When Vicki Mathes closes her contract liquor store in Roslyn on May 31, it will mark her 15th year on the job.

"I always said if it went private, I wouldn't stay in business," Mathes said on Wednesday. "I'm not willing to try it."

Her decision to close the Roslyn Liquor Store comes after a state initiative privatizing Washington's liquor sales was approved by voters earlier this month. The changes take effect on June 1, and Mathes expects her sales would decline.

Licensed restaurants and bars, such as Suncadia, The Brick and The Old No. 3, are one-third of her business, Mathes said. Once the changes are implemented, they'll likely go to distributors for their liquor, she said.

After the holidays, Mathes will start dwindling down her stock, but she owes it to the local businesses to stay open through May, she said. If someone else wants to continue the Roslyn Liquor Store, she can't sell. The store lives and dies with Mathes.

"The initiative doesn't allow contract stores to pass the license on," said Brian Smith, spokesman for the Washington State Liquor Control Board.

About 900 state employees will be out of work when the state closes its liquor stores. The initiative directs the Liquor Board to auction off the state stores.

The way that will be done is still unclear, Smith said. That's not the only detail that's murky.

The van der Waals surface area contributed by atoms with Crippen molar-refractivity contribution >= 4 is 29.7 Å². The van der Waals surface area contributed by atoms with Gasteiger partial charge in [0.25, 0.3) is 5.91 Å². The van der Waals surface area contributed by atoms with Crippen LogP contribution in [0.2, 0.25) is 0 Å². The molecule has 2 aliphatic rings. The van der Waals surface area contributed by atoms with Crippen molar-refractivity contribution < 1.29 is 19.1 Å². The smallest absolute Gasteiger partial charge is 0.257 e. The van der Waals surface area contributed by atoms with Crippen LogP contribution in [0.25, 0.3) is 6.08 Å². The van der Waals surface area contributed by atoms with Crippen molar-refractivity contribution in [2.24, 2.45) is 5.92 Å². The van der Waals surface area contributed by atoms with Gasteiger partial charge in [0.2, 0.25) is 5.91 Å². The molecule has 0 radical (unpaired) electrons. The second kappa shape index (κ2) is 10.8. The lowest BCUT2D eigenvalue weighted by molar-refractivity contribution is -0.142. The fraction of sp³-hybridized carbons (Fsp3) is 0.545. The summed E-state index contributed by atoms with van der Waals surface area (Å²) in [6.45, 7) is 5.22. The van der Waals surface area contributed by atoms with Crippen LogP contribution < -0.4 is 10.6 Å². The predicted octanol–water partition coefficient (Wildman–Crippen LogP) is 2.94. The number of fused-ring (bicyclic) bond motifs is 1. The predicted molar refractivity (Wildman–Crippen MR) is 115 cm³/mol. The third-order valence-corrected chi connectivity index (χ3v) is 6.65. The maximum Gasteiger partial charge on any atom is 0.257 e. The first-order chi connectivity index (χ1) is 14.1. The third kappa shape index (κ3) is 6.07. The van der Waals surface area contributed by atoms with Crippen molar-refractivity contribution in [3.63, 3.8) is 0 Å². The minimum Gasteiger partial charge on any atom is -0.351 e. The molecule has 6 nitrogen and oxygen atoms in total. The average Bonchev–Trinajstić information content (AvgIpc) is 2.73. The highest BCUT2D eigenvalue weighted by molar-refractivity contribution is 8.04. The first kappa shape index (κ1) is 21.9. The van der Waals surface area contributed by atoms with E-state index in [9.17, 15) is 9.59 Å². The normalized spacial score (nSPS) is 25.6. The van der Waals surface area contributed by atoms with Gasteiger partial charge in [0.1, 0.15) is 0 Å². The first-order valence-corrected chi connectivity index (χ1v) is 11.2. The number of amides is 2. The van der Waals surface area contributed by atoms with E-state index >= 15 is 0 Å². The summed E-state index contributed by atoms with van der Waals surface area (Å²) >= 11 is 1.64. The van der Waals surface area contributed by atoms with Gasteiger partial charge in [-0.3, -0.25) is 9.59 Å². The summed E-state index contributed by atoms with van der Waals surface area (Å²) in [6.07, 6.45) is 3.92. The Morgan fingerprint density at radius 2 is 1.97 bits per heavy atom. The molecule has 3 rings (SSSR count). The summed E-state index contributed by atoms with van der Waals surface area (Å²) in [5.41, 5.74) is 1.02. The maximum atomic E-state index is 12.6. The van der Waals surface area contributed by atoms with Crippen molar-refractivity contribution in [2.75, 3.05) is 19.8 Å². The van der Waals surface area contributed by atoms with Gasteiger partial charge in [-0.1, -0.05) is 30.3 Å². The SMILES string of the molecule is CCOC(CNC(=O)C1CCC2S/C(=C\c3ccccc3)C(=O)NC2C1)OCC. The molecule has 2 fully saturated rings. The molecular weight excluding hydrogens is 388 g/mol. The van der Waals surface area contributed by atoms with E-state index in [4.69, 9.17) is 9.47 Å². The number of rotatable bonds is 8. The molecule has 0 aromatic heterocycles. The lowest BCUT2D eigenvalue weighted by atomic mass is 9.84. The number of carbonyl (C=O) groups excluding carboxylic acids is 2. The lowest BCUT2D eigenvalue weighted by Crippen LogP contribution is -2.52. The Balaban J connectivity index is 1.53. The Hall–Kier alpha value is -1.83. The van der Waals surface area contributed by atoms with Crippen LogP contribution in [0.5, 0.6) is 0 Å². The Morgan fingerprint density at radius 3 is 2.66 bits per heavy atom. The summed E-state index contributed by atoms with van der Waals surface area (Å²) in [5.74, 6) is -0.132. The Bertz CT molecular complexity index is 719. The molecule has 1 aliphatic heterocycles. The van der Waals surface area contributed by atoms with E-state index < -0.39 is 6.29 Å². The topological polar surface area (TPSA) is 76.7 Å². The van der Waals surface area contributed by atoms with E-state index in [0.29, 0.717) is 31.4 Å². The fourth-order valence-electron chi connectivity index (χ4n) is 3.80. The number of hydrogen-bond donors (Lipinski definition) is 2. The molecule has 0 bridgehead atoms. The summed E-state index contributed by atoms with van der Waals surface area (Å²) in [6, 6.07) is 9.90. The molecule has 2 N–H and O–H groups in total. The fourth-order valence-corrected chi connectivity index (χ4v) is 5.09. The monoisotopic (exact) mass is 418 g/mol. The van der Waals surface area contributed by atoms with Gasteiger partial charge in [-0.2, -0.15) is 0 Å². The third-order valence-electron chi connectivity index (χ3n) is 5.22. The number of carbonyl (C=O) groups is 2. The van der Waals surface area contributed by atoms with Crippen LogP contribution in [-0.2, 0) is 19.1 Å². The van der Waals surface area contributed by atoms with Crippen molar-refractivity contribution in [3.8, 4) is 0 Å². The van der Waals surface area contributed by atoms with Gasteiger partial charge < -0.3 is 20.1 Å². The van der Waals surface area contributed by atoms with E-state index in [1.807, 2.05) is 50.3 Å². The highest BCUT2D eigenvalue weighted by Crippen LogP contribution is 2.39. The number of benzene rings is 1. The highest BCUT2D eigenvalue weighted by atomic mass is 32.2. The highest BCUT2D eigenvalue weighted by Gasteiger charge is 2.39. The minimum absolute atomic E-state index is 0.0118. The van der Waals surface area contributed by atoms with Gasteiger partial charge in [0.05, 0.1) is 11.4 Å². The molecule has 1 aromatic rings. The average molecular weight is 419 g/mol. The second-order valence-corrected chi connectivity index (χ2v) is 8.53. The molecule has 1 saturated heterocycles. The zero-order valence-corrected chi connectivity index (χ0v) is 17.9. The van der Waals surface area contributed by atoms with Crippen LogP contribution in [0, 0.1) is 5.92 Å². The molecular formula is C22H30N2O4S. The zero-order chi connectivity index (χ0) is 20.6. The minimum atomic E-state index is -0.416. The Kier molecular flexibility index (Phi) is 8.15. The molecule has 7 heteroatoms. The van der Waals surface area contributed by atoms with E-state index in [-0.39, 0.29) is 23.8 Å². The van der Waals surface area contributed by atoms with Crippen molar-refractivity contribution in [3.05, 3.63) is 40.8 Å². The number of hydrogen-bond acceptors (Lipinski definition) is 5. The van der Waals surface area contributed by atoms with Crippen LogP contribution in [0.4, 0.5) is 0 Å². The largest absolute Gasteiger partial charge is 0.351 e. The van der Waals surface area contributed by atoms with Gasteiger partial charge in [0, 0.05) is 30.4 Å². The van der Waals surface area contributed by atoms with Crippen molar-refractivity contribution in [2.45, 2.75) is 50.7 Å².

"There's a lot of uncertainty about what the agency looks like come June," Smith said. "Anytime there's going to be a change this gigantic ... 900-1,000 people is a big number. A big, big number."

There's also some controversy over square footage requirements under the new law. Only places with 10,000 square feet or more may get a license to sell liquor (except for currently operating contract stores, such as Mathes', which will be grandfathered in). But if there's not an existing space that's 10,000 square feet in a trade area, a smaller space could be given a license.

"But they don't define what a trade area means," Smith said, adding that he's getting tons of phone calls about it.

Job prospects

The state liquor store in Ellensburg will close and its five full-time employees will be out of a job. Resources such as WorkSource will be available to the employees. Costco has said it will give interviews, though not necessarily jobs, to all state liquor store employees.

The Ellensburg store is 5,592 square feet and the building is owned by Canyon View Investments of Yakima, according to Kittitas County Assessor's Office records.

"We intend to keep our stores open all the way to May 31," Smith said.

Intend is the operative word, because nothing is stopping employees from looking for a stable job, and if the state can't keep a store staffed, it might have to close it early.

"Some of our store employees are going to try to find jobs," he said.

Smith is handling all media calls regarding the initiative. Ellensburg Liquor Store employees referred questions to him.

Fortunately Mathes has a few job opportunities on the table, and she plans to stay in the business.

"If you're a salesperson and you believe in the product you're selling, it's fun," she said.

She'll miss the store and the variety of people who come through her doors. "I'll miss everybody here, but if I end up having to move or relocate ... I'll always be coming back," she said.

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